The solicitation included Army Topic A06-110, –Compact, Wideband, Single or Dual Antenna Geolocation.— The objective of this topic is to –[d]evelop and demonstrate techniques to perform geolocation [e.g. troop location, target location, battlefield condition related to a specific geographic location] using a compact, wideband, single or dual antenna for applications where array-based Direction Finding (DF) systems are not practical due to size, weight, and cost constraints.— Under this topic, the Army seeks to develop techniques to perform geolocation with –small, compact, lightweight, and wideband single or dual antennae— to avoid certain limitations associated with DF systems operating at low frequencies and to take advantage of the –trend toward smaller, portable (hand-held), and affordable DF/geolocation systems.— The goal of projects undertaken under this topic is to –reduce the number of antenna elements needed to do geolocation to one or two elements,— resulting in an antenna that will have –sufficient gain to support signal intelligence . . . be broadband to reduce the number of antennas needed to cover the frequency range of 20 to 3000 [megahertz] . . . and –also be compact, lightweight, and small enough to be portable by a soldier.— Agency Report, Tab B, Topic A06-110, at 1.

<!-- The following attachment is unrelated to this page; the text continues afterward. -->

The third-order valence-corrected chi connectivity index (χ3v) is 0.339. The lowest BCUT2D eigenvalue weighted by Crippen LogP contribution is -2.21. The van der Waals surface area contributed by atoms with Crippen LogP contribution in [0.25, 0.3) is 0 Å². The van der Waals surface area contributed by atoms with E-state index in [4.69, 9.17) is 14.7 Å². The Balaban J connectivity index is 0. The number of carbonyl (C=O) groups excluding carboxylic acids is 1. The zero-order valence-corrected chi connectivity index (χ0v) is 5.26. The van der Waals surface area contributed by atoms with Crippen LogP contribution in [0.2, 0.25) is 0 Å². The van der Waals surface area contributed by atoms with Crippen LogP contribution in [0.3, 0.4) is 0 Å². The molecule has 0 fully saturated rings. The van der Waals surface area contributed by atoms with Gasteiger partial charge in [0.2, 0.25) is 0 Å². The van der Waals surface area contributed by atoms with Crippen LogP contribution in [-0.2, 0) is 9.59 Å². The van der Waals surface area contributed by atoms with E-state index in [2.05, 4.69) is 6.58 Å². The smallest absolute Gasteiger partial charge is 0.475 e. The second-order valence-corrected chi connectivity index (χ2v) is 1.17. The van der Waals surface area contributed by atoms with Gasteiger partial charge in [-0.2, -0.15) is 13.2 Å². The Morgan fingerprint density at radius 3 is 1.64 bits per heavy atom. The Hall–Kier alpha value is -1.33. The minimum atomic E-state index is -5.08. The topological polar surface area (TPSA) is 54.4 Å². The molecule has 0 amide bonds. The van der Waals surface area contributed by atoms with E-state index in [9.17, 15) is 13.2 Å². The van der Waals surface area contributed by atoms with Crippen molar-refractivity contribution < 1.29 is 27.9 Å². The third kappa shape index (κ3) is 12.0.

With respect to phase I, the topic requires the following:

Develop the antenna designs and identify new approaches (consisting of existing and/or new techniques, methods, and technologies) to perform geolocation with single or dual antenna. Provide a detailed trade study comparing all considered antenna configurations and geolocation techniques and reason for final selection. Demonstrate the feasibility of the selected technique. The Very High Frequency (VHF)/Ultra High Frequency (UHF) bands are of primary interest for Phase I.


For phase I, the solicitation contemplated multiple awards of fixed-priced contracts to those proposals offering the best-value considering three evaluation factors listed in descending order of importance as follows:

a. The soundness, technical merit, and innovation of the proposed approach and its incremental progress toward topic or subtopic solution.